Systems and software are currently available to produce digitized, two- or three-dimensional maps of a geographic site. For example, the architect's blueprint can be converted into three-dimensional digitized models of the original site geography or topography as shown at 36 in FIG. 5A and of the desired site model as shown at 38 in FIG. 5B. The site contours can be overlaid with a reference grid of uniform grid elements 37 in known fashion. The digitized site plans can be superimposed, viewed in two or three dimensions from various angles (e.g., profile and plan), and color coded to designate areas in which the site needs to be machined, for example by removing earth, adding earth, or simply left alone. Available software can also estimate the quantity of earth required to be machined or moved, make cost estimates and identify various site features and obstacles above or below ground.
However site 12 is surveyed, and whether the machine operators and their supervisors are working from a paper blueprint or a digitized site plan, the prior practice is to physically stake out the various contours or reference points of the site with marked instructions for the machine operators. Using the stakes and markings for reference, the operators must estimate by sight and feel where and how much to cut, fill in, carry or otherwise contour or alter the original geography or topography to achieve the finished site plan. Periodically during this process the operator's progress is manually checked to coordinate the contouring operations in static, step-by-step fashion until the final contour is achieved. This manual periodic updating and checking is labor-intensive, time consuming, and inherently provides less than ideal results.
Moreover, when it is desired to revise the blueprint or digitized site model as an indicator of progress to date and work to go, the site must again be statically surveyed and the blueprint or digitized site model manually corrected off-site in a non-real time manner.
To eliminate the drawbacks of prior art static surveying and updating methods, the present invention integrates accurate three-dimensional positioning and digitized site mapping with a dynamically updated database and operator display for real-time monitoring and control of the site 12 and machine 10. The dynamic site database determines the difference between the actual and desired site model geographies, receives kinematic GPS position information for machine 10 relative to site 12 from position receiver 18, displays both the site model and the current machine position to the operator on display 22, and updates the actual site model geography, machine position and display in real time with a degree of accuracy measured in centimeters. The operator accordingly achieves unprecedented knowledge of and control over the earthmoving operations in real time, on-site, and can accordingly finish the job with virtually no interruption or need to check or re-survey the site.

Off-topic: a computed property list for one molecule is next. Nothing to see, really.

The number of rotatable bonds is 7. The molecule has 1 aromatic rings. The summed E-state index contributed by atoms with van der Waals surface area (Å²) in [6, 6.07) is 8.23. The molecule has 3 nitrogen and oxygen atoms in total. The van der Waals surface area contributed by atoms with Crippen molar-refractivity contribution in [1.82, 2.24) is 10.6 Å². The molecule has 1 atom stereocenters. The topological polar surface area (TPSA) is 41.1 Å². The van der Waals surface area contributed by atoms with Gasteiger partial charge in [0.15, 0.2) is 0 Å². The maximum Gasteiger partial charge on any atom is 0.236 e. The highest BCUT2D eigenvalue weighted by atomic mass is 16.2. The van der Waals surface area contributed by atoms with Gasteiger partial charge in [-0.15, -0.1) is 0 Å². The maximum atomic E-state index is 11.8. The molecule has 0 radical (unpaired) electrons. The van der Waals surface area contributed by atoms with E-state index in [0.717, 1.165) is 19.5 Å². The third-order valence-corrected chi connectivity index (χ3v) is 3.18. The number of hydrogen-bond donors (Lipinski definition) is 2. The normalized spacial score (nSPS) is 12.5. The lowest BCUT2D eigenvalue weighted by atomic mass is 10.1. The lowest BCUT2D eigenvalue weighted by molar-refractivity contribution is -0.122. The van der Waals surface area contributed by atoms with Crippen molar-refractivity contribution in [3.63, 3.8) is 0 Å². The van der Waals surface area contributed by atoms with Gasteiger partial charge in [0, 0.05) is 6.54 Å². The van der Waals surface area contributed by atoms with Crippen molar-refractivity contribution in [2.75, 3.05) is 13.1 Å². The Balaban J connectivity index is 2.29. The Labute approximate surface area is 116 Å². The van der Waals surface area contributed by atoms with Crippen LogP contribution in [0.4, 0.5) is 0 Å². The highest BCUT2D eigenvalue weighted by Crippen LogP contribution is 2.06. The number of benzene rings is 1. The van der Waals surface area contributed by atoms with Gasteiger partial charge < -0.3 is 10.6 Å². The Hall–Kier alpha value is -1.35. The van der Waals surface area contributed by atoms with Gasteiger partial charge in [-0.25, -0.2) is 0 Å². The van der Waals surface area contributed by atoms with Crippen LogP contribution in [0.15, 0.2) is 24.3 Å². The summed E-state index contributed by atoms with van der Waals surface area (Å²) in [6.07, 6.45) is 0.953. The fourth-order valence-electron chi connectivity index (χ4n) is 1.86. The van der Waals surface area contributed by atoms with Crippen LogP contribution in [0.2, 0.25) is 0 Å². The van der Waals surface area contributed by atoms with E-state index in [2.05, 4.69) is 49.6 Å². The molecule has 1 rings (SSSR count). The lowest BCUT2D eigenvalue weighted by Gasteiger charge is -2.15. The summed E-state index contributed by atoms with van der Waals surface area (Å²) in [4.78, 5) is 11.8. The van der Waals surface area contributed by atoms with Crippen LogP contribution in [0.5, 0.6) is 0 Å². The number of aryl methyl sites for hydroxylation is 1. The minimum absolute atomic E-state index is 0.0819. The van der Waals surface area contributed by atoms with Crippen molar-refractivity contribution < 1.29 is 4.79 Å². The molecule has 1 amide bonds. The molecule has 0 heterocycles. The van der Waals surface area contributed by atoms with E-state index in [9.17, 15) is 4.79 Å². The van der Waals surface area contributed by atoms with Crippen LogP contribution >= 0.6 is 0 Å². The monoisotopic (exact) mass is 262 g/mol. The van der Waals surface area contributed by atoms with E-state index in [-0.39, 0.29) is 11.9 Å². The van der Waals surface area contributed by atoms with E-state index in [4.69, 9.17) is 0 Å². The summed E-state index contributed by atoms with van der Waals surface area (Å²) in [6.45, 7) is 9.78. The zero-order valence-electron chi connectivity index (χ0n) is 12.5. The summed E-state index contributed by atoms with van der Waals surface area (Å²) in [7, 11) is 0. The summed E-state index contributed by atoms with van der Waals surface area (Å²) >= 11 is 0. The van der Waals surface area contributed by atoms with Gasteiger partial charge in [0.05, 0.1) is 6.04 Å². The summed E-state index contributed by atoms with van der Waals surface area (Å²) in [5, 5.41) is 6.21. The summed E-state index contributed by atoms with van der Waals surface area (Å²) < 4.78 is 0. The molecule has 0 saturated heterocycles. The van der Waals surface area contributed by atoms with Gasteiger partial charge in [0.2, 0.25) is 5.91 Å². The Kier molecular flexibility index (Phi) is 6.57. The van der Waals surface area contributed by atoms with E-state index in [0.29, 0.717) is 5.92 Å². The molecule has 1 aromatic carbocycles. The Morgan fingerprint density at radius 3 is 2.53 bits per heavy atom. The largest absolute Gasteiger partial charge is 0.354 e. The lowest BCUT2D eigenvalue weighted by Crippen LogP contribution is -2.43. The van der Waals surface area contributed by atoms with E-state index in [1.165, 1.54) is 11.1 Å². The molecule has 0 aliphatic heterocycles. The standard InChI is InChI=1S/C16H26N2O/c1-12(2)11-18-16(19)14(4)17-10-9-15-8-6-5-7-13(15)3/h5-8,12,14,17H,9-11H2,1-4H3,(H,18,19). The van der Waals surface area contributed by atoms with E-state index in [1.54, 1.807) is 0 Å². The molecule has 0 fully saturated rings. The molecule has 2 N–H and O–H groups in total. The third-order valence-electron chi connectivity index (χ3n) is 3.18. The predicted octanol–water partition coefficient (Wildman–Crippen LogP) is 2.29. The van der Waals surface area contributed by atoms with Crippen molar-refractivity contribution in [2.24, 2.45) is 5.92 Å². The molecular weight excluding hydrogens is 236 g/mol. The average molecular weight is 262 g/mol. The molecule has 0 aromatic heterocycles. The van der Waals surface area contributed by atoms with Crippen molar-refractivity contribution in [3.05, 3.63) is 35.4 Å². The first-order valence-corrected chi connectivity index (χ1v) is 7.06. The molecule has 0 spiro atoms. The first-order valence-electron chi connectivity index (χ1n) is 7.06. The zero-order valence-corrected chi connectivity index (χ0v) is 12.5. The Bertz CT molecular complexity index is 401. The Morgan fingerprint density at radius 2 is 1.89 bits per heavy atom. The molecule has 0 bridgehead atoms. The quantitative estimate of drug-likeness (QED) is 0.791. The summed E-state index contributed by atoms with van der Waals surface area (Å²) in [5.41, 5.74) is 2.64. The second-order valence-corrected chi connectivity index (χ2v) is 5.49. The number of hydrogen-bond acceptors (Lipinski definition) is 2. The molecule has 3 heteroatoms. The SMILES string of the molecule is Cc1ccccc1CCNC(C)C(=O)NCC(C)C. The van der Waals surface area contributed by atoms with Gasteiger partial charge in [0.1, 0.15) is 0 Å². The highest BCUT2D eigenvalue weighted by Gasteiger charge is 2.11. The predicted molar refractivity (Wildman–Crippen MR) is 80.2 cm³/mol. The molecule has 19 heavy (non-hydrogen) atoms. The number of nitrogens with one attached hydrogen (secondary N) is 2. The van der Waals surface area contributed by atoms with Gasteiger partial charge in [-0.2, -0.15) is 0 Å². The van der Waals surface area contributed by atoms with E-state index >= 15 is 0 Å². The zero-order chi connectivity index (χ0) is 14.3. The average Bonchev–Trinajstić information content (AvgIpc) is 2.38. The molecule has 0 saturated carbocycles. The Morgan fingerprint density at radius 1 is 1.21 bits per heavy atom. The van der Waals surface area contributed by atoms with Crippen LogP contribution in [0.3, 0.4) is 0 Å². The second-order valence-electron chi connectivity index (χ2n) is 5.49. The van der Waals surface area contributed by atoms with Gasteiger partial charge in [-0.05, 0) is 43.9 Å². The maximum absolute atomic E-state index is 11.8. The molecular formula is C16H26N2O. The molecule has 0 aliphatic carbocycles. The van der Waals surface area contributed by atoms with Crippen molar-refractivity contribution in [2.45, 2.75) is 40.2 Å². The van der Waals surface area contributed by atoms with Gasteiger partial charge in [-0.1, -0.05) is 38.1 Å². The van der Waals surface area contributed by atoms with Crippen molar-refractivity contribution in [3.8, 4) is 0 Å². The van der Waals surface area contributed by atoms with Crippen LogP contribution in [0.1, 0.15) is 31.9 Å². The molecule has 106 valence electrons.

Referring now to FIGS. 6A-6D, a number of illustrative displays available to the machine operator on screen 22 are shown for the topographical contouring application of FIG. 4. While the illustrated embodiment of FIGS. 6A-6D shows operator displays for earth contouring operations with a tractor-mounted blade, it will be apparent to those skilled in the art that relevant displays for virtually any type of earthmoving or geography altering operation and machine can be provided with the present invention.
Referring to FIGS. 6A and 6B a first embodiment of an operator display on screen 22 has as a principal component a three-dimensional digitized site model in plan window 70 showing the desired final contour or plan of site 12 (or a portion thereof) relative to the actual topography. On an actual screen display 70 the difference between the actual site topography and the desired site model are more readily apparent, since color coding or similar visual markers are used to show areas in which earth must be removed, areas in which earth must be added, and areas which have already achieved conformity with the finished site model.
In FIG. 6B, operator display 22 is the same as that in FIG. 6A, except that the site plan window 70 shows a two-dimensional plan view and the machine is in a different position relative to the site. The differently shaded or cross-hatched regions on the site displayed in window 70 graphically represent the varying differences between the actual site topography and desired site topography.
Operator display screen 22 includes a horizontal coordinate window or display 72 at the top of the screen, showing the operator's position in three dimensions relative to base reference 16. Coarse and fine resolution sidebar scales 74,75 show the elevational or z-axis deviation from the target contour elevation, providing an indicator of how much the tractor blade 32 should cut or fill at that location. The coarse indicator 74 on the right shows scaled elevation of 1.0 foot increments above and below the target elevation; the fine resolution side bar 75 of the left side of the display lists 0.1 foot increments and provides a convenient reference when the operator is within a foot or less of the target contour. Using "zoom" or "autoscaling" features in the display software, the scales 74,75 can be changed to smaller increments as the operator nears the target topography.